CISTAR works on energy tech to inject billions of dollars into U.S. economy

Purdue University researchers are working with some of the world’s largest energy companies to create new ways to produce fuels and chemicals from United States light alkane deposits.

According to the U.S. Energy Information Administration, these shale gas resources are believed to contain enough untapped reserves to provide the nation’s transportation fuels and chemicals for a hundred years, creating an unparalleled opportunity to revitalize the economy and build a powerful bridge to a more sustainable future.

“Our challenge is to make the best and most responsible use of these staggering resources,” said Peter Keeling, director of industry and innovation for Purdue’s Center for Innovative and Strategic Transformation of Alkane Resources, or CISTAR. “This center makes it possible to take giant leaps toward new technologies in the production of fuels and chemicals by transferring our knowledge from Purdue to industry as part of an ecosystem that brings industry in close contact with cutting-edge research in academia and national labs.”

CISTAR is a National Science Foundation Engineering Research Center.

CISTAR’s award-winning researchers and industry partners are working to convert light hydrocarbons from shale gas deposits into chemicals and transportation fuels. The research, part of Purdue’s efforts to continue and amplify its impact on energy research and technology, could inject up to $20 billion annually into the U.S. economy.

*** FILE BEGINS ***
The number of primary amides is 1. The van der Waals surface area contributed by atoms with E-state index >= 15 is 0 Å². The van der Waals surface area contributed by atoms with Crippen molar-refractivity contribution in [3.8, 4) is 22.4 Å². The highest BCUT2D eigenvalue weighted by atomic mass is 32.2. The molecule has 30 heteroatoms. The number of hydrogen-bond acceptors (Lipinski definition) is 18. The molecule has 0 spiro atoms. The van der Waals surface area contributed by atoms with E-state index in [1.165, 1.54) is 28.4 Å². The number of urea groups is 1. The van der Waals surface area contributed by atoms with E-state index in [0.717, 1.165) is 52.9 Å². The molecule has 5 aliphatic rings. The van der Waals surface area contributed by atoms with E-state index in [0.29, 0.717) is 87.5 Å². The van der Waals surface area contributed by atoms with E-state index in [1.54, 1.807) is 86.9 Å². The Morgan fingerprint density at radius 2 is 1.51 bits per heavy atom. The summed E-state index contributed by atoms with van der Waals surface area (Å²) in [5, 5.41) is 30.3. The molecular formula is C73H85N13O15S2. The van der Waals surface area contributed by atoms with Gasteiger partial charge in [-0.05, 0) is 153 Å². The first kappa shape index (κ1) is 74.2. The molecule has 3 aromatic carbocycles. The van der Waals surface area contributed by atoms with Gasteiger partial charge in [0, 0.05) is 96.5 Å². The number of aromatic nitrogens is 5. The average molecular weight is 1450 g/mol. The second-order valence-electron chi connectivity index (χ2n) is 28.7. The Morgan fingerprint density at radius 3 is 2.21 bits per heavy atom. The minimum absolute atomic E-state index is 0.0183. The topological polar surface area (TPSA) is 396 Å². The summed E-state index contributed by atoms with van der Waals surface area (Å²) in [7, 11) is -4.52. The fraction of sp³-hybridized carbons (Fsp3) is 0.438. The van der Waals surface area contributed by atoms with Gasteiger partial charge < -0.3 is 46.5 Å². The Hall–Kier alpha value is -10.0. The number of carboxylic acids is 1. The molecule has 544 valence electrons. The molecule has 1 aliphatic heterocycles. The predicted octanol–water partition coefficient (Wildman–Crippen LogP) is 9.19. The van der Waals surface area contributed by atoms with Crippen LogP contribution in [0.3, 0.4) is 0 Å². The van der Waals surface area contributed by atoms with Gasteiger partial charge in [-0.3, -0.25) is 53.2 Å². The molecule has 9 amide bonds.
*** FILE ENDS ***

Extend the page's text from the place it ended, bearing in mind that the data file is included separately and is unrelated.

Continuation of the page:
Modular rural plants
$20 billion per year injected into economy
Responsible use of shale

The center’s research focuses on developing new catalysts, separation methods and process design, including modular systems that deliver cost-effective solutions for the transformation of alkane resources with major positive potential impacts on the environment, society and economy.

CISTAR is organized around four pillars to achieve success: research; industry and innovation; workforce development; and diversity.

“We are striving to revitalize the U.S. industry and its workforce through STEM research aimed at responsibly realizing the potential of shale resources,” said Fabio Ribeiro, the R. Norris and Eleanor Shreve Professor of Chemical Engineering and CISTAR director.

The center offers a powerful value proposition by bringing together experienced academic teams of professors and graduate students from Purdue, the University of New Mexico, Northwestern University, the University of Notre Dame and the University of Texas at Austin. CISTAR held its semiannual meetings in May and October.

CISTAR Fellows visited Franklin Well Services near Vincennes, Indiana, during the 2018 CISTAR Fellows Institute. The Purdue University NSF-funded engineering center works on energy technology.

NSF will provide $19.75 million over five years for the center with an expectation to augment funding for a total of ten years. Industrial and university partners will contribute additional funding and critical resources to create an innovation engine and portfolio of technology.

The technology aligns with Purdue's Giant Leaps celebration of the university’s global advancements made in health, space, artificial intelligence and sustainability as part of Purdue’s 150th anniversary. Those are the four themes of the yearlong celebration’s Ideas Festival, designed to showcase Purdue as an intellectual center solving real-world issues.

CISTAR works closely with the Purdue Office of Technology Commercialization on securing intellectual property for the work being done. CISTAR is looking for additional industry partners to join the center and the 19 current industry members from some of the largest energy companies in the world.

Source: Purdue News Room